Tuesday, October 24, 2017

South Africa's Latest Crime Statistics

Crime Stats - South Africa

Today’s release of the Annual Crime Statistics shockingly revealed that violent and organised crimes tragically continue to increase and there have been 52 murders, 109 rapes and 46 hijacking victims every day in South Africa.

In particular, the Crime Stats highlighted that there has been a rise in the following crimes:
Murder is up by 1.8%, from 51 per day to 52; Carjackings are up by 14.5%, from 41 a day to a terrifying 46, with carjackings having almost tripled in Mpumalanga;
  • Residential robberies increased by over 7%;
  • Non-residential (business) robberies increased by 5%;
  • Cash-in-transit heists almost tripled in two years;
  • Stock theft increased by almost 9%;
  • Illegal possession of firearms increased by over 9%; and
  • Drug-related crime increased by almost 13%.
This is in large part, a direct result of the chronic under-training, under-staffing, under-resourcing and under-equipping (the four U’s) of the South African Police Services (SAPS), combined with crime Intelligence-in-crisis and detectives-in-distress, meaning that the SAPS is unable to tackle organised crime and the syndicates who drive it and lack a strong, skilled investigative capacity to ensure high detection and conviction rates.

The four U's, combined with poor leadership, low professionalism and weak accountability in the police service all mean that the SAPS is unable to get a grip on and successfully bring crime down.

We all know that crime in South Africa is unacceptably high. Every single person in South Africa knows what it is to fear for their life and the lives of their loved ones. Our communities are under attack and children cannot walk down the street without fearing for their lives.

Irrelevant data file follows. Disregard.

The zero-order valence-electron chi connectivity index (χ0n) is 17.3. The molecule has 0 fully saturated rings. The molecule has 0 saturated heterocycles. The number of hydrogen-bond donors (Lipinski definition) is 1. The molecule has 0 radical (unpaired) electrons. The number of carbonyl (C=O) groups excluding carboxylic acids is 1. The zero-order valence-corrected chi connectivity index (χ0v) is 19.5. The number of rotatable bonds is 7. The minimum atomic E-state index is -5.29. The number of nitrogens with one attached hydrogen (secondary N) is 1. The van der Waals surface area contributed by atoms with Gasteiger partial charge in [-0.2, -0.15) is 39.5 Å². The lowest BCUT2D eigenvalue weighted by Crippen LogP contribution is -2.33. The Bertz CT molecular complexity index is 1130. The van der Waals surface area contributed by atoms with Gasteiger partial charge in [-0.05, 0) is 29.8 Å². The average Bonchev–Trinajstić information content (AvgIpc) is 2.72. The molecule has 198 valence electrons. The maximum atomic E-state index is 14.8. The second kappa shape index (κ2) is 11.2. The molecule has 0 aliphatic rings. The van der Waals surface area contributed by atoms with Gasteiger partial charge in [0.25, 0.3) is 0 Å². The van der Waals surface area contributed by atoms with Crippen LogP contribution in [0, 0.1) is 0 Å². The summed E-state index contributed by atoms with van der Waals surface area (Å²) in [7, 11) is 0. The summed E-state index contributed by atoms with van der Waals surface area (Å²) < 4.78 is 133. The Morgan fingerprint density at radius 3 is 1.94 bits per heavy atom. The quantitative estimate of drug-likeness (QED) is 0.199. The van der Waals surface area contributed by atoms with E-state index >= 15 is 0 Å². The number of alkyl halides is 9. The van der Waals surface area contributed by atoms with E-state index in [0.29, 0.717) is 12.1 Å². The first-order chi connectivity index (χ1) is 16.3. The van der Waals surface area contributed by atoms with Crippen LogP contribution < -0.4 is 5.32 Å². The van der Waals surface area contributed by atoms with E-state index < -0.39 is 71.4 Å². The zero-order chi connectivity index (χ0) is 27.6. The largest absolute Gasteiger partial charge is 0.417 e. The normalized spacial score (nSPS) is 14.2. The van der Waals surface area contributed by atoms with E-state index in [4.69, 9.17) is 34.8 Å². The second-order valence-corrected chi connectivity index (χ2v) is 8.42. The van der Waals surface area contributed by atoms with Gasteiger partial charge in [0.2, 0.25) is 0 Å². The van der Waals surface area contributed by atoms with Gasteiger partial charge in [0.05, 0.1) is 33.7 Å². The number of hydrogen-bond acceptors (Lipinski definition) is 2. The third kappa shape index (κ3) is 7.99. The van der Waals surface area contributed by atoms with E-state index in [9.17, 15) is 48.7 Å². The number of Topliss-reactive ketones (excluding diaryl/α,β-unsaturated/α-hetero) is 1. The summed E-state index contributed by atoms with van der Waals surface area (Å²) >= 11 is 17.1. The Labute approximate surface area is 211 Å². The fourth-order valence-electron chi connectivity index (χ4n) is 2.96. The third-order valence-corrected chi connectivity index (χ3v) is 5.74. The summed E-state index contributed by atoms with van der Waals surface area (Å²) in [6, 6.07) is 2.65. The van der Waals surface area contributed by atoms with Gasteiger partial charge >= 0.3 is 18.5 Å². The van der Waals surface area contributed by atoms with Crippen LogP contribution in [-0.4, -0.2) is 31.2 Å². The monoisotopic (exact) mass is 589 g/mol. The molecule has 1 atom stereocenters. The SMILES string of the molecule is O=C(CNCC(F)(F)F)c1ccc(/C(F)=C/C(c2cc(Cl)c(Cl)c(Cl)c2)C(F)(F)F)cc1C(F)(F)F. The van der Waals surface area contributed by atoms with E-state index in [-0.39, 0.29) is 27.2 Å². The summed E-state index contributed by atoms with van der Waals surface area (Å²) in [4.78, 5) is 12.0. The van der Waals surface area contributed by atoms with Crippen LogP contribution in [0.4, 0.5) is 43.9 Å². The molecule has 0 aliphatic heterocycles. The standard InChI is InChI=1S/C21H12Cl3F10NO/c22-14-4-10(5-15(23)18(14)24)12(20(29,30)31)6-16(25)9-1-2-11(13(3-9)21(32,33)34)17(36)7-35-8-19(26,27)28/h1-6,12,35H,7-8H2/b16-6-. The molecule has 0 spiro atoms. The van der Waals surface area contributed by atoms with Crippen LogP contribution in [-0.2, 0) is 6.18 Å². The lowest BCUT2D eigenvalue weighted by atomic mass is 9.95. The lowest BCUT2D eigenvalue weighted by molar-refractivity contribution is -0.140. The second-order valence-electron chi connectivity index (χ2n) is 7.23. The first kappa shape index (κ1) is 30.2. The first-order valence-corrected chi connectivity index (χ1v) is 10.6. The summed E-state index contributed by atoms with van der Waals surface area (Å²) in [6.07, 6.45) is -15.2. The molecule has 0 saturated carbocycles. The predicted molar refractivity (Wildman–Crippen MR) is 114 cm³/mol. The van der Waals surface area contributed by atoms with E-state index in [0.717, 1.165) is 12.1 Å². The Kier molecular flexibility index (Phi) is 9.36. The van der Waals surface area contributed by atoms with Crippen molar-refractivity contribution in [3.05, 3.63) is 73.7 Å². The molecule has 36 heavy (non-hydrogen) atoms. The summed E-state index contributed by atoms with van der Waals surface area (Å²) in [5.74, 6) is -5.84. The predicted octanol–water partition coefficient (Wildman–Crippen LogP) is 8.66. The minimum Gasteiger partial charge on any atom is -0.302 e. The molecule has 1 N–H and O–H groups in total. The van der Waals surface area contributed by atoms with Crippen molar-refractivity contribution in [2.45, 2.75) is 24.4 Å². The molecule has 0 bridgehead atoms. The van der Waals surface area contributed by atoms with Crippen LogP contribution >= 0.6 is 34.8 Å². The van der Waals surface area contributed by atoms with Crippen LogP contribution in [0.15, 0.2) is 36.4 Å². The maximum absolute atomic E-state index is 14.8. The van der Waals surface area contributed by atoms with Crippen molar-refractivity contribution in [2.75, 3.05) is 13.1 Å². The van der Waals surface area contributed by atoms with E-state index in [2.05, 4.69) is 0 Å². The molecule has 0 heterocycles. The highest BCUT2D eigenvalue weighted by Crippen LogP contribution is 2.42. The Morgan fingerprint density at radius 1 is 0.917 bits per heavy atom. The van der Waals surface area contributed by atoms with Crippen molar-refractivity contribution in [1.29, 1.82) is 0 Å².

What is even more terrifying is that far too many South Africans have reason to fear the SAPS, the very people who are meant to protect us.

We must also question whether or not these statistics are a true reflection of the level of crime as research does seem to point to under-reporting and under-recording of crimes.

What is beyond doubt is that the Police Minister, Fikile Mbalula, is ultimately responsible for the allocation of SAPS resources. It is up to him to take the nation into his confidence and to tell us what concrete plans he has to address this national crisis.

The DA expects a detailed plan on how he will address the four U’s, professionalise the police service and ensure fit and proper police leadership.

It is time for the Minister to step outside of ‘Planet Mbalula’ in his Twitter universe and to make sure the SAPS have what they need to fight crime and ensure safe streets and safe homes in South Africa.

Issued by Zakhele Mbhele, DA Shadow Minister of Police, 24 October 2017

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